NEW YORK -- First impressions from the Red Sox' 5-3 loss to the Yankees:
* The Red Sox couldn't have asked any more from Clay Buchholz.
Buchholz turned in what was likely his best start of the season, tossing six shutout innings while yielding just one hit -- an infield hit at that.
Brett Gardner was the only New York hitter to solve him. The leadoff hitter walked twice and reached on a slow roller to third, the only hit Buchholz allowed.
Twice, Buchholz retired eight Yankees in a row. He consistently pitched ahead in the count and showed a good rhythm on the mound.
Only a few months ago, the notion of Buchholz being part of the Red Sox' postseason rotation was laughable. Now, the Red Sox view him as a dependable, consistent starter.
And why not? Over his last seven starts, Buchholz is 4-0 with a 2.63 ERA.
Funny how quickly things can change in baseball.
* Don't invite Craig Kimbrel to your celebration.
Kimbrel came on for the bottom of the ninth, with a 3-0 lead and needing just three outs.
He barely threw a strike, allowing a leadoff single and three straight walks, the latter of which forced in a run.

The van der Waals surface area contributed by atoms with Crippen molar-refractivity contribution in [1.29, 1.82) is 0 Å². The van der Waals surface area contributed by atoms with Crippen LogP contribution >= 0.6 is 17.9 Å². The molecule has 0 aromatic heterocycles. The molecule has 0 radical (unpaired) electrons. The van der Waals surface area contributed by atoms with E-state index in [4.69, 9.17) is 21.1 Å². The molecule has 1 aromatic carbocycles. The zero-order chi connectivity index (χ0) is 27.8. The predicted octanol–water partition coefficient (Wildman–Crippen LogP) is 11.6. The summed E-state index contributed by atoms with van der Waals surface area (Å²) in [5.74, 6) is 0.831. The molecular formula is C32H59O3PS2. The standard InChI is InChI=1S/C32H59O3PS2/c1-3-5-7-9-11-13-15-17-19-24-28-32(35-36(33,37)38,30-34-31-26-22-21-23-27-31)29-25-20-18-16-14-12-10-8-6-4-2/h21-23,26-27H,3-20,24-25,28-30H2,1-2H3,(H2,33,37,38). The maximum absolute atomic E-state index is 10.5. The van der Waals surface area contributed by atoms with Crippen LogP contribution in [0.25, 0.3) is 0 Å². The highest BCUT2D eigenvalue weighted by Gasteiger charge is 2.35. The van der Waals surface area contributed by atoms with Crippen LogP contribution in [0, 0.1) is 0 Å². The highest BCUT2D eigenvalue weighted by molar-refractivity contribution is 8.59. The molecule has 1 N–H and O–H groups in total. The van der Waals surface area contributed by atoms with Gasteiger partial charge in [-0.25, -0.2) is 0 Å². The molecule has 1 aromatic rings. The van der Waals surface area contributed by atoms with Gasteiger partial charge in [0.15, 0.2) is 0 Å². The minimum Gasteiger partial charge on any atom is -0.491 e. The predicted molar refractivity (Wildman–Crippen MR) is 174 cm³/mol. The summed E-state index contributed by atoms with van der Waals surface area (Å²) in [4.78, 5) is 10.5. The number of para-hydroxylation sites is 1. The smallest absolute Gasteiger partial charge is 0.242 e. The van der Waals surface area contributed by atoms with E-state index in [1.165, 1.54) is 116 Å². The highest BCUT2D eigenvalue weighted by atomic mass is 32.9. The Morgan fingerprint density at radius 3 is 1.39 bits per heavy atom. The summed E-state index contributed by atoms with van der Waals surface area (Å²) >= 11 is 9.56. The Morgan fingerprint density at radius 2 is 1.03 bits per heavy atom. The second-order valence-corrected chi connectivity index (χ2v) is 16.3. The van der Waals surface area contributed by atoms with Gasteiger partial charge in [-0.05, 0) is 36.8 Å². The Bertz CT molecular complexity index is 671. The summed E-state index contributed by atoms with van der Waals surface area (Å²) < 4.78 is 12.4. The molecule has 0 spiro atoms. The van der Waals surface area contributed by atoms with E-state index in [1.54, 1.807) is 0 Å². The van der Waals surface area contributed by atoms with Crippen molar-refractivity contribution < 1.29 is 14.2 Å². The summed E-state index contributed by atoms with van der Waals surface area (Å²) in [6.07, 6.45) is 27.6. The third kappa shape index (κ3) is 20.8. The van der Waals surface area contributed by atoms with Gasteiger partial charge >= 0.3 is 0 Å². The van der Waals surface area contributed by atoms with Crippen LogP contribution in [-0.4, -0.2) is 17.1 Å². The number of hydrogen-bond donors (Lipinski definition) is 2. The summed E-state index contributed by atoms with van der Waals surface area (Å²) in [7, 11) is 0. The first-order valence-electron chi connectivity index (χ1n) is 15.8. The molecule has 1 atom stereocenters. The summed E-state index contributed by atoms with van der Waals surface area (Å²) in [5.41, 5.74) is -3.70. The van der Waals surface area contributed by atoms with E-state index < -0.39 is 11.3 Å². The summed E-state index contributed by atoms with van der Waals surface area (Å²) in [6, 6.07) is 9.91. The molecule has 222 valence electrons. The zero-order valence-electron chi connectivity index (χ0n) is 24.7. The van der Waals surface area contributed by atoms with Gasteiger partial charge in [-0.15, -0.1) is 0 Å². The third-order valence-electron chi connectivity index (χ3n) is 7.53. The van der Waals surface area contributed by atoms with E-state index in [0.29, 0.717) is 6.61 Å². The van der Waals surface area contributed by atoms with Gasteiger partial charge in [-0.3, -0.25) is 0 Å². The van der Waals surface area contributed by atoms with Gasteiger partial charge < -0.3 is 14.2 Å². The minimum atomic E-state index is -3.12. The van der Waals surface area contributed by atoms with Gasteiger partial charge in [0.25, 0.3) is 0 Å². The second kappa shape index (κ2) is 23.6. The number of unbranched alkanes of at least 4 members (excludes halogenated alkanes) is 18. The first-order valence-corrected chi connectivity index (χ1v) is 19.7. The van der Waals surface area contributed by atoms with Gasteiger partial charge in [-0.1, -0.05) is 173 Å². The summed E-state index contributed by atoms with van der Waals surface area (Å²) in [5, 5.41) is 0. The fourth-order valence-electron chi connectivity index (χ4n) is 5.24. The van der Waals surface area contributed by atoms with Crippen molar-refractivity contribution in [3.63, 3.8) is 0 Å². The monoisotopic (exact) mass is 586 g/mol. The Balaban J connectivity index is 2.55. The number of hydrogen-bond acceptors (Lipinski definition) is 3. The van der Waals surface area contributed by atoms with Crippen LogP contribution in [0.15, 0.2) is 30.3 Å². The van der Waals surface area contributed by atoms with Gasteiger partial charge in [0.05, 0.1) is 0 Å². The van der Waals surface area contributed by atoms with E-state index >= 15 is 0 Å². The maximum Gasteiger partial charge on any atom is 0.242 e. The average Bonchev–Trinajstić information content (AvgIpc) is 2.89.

Fortunately for the Red Sox, Toronto had already lost, clinching the division title for the Sox before the bottom half of the inning began.
Still, it was troubling to watch Kimbrel. This was, after all, a save situation, even if some of the adrenaline was taken away by the Blue Jays' loss.
Kimbrel seemed completely incapable of throwing a strike. At all.
Hardly the way you want your closer to be a week before your first post-season game.
* The Red Sox lineup poses all sorts of problems for opposing managers.
In the eighth, Joe Girardi had a choice to make -- pitch to David Ortiz with two on and first base open. Or walk Ortiz and pitch to Mookie Betts, with Hanley Ramirez waiting on deck.
Pick your poison.
Girardi picked incorrectly, though there might not have been a correct one.
That's what happens when you face three hitters in a row with 110 RBI or more.